At 8:45 a.m., an explosion interrupted Easter morning mass at St. Anthony’s Shrine, a 19th-century Roman Catholic church in the Kochchikade suburb of Sri Lanka’s capital city, Colombo. The church was one of eight locations targeted in a series of coordinated suicide bombing attacks that killed at least 359 people and left hundreds more injured.
According to BBC News’ Ayeshea Perera, in the wake of tragedy, the church was forced to close its doors to visitors for the first time in its 175-year history. But St. Anthony’s won’t stay shut permanently. Already, Sajith Premadasa, Sri Lanka’s minister of housing, construction and cultural affairs, has announced plans to rebuild the house of worship.
The Art Newspaper’s Gareth Harris reports that reconstruction, overseen by Archbishop of Colombo Cardinal Malcolm Ranjith, will begin after security forces complete their investigation. It remains unclear how much the overall rebuilding project will cost, as well as how long it will take.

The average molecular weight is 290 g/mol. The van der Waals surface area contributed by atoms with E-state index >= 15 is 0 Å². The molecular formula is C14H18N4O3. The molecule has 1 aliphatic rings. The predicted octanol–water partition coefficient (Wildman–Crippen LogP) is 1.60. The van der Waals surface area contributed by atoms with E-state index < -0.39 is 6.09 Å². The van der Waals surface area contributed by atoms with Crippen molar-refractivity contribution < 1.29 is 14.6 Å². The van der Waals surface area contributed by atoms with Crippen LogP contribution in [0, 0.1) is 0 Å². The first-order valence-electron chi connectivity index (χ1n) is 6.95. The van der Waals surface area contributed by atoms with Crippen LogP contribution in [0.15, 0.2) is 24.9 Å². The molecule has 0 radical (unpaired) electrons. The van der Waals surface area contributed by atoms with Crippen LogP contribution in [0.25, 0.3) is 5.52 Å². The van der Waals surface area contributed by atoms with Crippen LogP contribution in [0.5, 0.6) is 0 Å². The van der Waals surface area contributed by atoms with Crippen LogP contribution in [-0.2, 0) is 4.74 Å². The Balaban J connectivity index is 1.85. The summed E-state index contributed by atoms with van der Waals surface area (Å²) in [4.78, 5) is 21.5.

In a statement, the Knights of Columbus, a United States-based Catholic organization, offered $100,000 to Cardinal Ranjith for “his use in the rebuilding and repair of his Christian community.” Separately, the Sri Lankan Daily Mirror reports that Rosy Senanayake, mayor of Colombo, pledged 25 million rupees, or roughly $143,000 USD, of municipality funding toward restoring the church to its “former glory.”
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SOURCE: Smithsonian.com, Meilan Solly